$$[\mathrm{A} = \mathrm{X} \mathrm{B} \mathrm{X} ^{\top}]$$ with unknown $$\mathrm{X}$$, $$\mathrm{B}$$ solve for $$\mathrm{B}$$ and $$\mathrm{X}$$ as a permutation
NMF
$$[\mathrm{A} = \mathrm{D} \mathrm{X}]$$ with unknown $$\mathrm{D}$$ and $$\mathrm{X}$$, solve for elements of $$\mathrm{D}$$,$$\mathrm{X}$$ positive
Generalized Matrix Factorization
$$[\mathrm{W}.*\mathrm{L} − \mathrm{W}.*\mathrm{U} \mathrm{V}']$$ with $$\mathrm{W}$$ a known mask, $$\mathrm{U}$$,$$\mathrm{V}$$ unknowns solve for $$\mathrm{U}$$,$$\mathrm{V}$$ and $$\mathrm{L}$$ lowest rank possible
Matrix Completion
$$[\mathrm{A} = \mathrm{H}.*\mathrm{L}]$$ with $$\mathrm{H}$$ a known mask, $$\mathrm{L}$$ unknown solve for $$\mathrm{L}$$ lowest rank possible
Stable Principle Component Pursuit (SPCP)/ Noisy Robust PCA
$$[\mathrm{A} = \mathrm{L} + \mathrm{S} + \mathrm{N}]$$ with $$\mathrm{L}$$, $$\mathrm{S}$$, $$\mathrm{N}$$ unknown, solve for $$\mathrm{L}$$ low rank, $$\mathrm{S}$$ sparse, $$\mathrm{N}$$ noise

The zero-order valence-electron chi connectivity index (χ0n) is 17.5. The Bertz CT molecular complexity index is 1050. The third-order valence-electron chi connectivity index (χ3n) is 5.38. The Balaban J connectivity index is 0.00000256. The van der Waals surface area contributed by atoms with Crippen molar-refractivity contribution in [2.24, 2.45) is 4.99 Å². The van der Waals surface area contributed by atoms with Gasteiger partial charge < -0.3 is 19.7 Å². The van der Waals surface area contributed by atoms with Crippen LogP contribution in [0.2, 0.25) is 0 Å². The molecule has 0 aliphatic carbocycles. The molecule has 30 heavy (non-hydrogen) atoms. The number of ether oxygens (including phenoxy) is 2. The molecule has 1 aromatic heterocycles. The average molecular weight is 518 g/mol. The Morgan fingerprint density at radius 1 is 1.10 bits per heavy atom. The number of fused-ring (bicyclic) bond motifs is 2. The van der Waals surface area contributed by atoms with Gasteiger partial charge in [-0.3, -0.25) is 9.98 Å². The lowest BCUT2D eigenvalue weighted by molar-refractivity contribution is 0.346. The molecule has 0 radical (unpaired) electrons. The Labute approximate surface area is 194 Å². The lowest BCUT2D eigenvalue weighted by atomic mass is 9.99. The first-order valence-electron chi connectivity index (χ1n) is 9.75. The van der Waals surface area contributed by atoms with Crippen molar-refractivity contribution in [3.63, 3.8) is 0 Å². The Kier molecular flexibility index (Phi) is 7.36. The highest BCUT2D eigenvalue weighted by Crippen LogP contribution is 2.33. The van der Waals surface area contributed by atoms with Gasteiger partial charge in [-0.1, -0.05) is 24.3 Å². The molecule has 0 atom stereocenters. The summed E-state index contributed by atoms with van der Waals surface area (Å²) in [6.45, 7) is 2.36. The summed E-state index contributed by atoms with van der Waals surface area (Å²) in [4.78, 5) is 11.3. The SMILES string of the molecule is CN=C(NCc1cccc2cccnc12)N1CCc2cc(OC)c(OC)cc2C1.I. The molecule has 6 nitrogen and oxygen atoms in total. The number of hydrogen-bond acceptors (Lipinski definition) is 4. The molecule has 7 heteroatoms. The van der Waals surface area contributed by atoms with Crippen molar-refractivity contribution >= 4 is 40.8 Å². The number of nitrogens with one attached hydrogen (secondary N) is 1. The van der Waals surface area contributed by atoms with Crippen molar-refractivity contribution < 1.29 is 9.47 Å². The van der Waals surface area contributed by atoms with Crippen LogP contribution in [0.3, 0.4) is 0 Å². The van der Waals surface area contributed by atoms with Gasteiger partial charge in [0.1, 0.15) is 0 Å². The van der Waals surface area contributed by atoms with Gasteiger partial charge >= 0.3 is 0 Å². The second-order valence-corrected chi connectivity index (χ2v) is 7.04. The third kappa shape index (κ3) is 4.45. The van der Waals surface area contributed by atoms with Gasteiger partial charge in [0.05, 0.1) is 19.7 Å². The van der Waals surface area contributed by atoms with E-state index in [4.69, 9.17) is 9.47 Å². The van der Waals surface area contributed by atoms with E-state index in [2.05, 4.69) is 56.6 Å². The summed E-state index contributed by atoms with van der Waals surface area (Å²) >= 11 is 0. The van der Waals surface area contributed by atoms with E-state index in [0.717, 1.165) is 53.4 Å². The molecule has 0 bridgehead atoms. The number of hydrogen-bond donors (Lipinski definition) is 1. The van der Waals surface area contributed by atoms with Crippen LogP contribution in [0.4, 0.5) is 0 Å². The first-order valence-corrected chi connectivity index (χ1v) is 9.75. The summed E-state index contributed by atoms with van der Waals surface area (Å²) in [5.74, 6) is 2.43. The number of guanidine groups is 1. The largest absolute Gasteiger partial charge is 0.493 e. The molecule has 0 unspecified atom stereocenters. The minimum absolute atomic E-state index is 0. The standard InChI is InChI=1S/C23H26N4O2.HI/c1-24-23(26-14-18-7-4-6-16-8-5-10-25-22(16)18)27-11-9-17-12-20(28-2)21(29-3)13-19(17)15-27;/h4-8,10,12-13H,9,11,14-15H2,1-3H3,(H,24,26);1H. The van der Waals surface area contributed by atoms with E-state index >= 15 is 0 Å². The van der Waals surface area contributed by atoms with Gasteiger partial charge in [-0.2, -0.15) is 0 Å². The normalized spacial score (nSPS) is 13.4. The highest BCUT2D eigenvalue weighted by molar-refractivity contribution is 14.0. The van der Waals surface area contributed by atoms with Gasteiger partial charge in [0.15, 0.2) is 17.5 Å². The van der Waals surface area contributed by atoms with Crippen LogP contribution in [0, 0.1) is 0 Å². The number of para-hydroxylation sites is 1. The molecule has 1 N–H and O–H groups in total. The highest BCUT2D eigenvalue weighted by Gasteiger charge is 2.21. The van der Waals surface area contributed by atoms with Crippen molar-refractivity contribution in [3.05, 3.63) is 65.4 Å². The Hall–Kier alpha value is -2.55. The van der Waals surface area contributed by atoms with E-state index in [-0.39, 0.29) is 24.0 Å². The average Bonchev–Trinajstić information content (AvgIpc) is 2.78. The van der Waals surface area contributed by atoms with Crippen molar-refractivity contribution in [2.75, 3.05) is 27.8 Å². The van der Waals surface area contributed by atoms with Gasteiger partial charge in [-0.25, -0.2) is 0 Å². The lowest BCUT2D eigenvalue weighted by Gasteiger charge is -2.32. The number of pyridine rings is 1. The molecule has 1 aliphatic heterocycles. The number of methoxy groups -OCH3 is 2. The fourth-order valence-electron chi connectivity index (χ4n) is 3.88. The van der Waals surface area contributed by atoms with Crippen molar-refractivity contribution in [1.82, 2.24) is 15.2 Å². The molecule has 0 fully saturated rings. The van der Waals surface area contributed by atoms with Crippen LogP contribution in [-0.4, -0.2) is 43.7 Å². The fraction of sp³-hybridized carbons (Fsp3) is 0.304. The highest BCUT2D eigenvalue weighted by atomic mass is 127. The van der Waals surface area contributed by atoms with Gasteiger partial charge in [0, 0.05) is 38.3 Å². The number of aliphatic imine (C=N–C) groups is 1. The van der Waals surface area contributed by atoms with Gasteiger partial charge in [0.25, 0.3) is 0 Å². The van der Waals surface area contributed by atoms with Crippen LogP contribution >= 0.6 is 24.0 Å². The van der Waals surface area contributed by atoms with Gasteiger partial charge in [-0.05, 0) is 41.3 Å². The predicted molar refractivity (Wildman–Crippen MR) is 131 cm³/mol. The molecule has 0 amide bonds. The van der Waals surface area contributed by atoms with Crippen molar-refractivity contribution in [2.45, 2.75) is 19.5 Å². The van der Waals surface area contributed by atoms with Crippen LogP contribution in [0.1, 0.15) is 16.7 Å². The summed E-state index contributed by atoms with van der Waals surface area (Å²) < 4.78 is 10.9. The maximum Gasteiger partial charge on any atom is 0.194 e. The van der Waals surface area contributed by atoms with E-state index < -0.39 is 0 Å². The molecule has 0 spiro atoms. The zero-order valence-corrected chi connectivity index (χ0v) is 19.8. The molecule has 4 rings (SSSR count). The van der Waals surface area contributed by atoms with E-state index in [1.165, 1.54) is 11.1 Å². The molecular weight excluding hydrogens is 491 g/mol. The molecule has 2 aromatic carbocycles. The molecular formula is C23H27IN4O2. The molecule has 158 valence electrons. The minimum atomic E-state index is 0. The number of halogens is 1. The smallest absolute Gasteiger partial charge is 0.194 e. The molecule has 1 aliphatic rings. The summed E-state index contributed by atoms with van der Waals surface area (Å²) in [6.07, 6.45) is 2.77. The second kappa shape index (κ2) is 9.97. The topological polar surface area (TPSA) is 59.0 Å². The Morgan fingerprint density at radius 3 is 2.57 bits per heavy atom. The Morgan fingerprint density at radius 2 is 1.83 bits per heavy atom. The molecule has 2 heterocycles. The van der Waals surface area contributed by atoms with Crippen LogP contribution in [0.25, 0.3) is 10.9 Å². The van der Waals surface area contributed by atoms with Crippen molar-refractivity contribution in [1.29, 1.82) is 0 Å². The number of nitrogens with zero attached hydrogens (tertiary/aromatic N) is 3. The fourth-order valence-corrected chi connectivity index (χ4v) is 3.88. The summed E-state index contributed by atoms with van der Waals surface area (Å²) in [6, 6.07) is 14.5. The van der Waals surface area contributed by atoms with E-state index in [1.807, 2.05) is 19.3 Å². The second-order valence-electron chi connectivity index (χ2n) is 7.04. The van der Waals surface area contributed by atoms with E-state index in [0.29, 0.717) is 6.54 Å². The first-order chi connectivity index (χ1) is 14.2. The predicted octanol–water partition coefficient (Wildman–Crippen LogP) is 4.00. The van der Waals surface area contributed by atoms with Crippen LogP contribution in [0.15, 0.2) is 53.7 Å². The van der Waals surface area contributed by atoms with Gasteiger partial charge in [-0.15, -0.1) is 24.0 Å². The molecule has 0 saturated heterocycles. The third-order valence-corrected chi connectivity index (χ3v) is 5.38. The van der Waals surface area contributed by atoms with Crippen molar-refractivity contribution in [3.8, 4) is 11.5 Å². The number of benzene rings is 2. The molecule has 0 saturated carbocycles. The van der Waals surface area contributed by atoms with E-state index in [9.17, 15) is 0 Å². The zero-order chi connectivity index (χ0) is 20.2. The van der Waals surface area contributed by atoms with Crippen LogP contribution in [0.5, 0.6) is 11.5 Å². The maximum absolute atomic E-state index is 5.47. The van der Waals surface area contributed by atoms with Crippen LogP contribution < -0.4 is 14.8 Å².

Robust PCA
$$[\mathrm{A} = \mathrm{L} + \mathrm{S}]$$ with , unknown, solve for $$\mathrm{L}$$ low rank, $$\mathrm{S}$$ sparse
Sparse PCA
$$[\mathrm{A} = \mathrm{D} \mathrm{X} ]$$ with unknown $$\mathrm{D}$$ and $$\mathrm{X}$$, solve for sparse $$\mathrm{D}$$
Dictionary Learning
$$[\mathrm{A} = \mathrm{D} \mathrm{X}]$$ with unknown $$\mathrm{D}$$ and $$\mathrm{X}$$, solve for sparse $$\mathrm{X}$$
Archetypal Analysis
$$[\mathrm{A} = \mathrm{D} \mathrm{X}]$$ with unknown $$\mathrm{D}$$ and $$\mathrm{X}$$, solve for $$\mathrm{D}= \mathrm{A} \mathrm{B}$$ with $$\mathrm{D}$$, $$\mathrm{B}$$ positive
Matrix Compressive Sensing (MCS)
find a rank-r matrix $$\mathrm{L}$$ such that $$[\mathrm{A}(\mathrm{L}) ~= b]$$ / or $$[\mathrm{A}(\mathrm{L}+\mathrm{S}) = b]$$
Multiple Measurement Vector (MMV)
$$[\mathrm{Y} = \mathrm{A} \mathrm{X}]$$ with unknown $$\mathrm{X}$$ and rows of $$\mathrm{X}$$ are sparse
Compressed sensing
$$[\mathrm{Y} = \mathrm{A} \mathrm{X}]$$ with unknown $$\mathrm{X}$$ and rows of $$\mathrm{X}$$ are sparse, $$\mathrm{X}$$ is one column.
Blind Source Separation (BSS)
$$[\mathrm{Y} = \mathrm{A} \mathrm{X}]$$ with unknown $$\mathrm{A}$$ and $$\mathrm{X}$$ and statistical independence between columns of $$\mathrm{X}$$ or subspaces of columns of $$\mathrm{X}$$
Partial and Online SVD/PCA
Tensor Decomposition
Many, many options; see tensor decompositions for some tractable ones.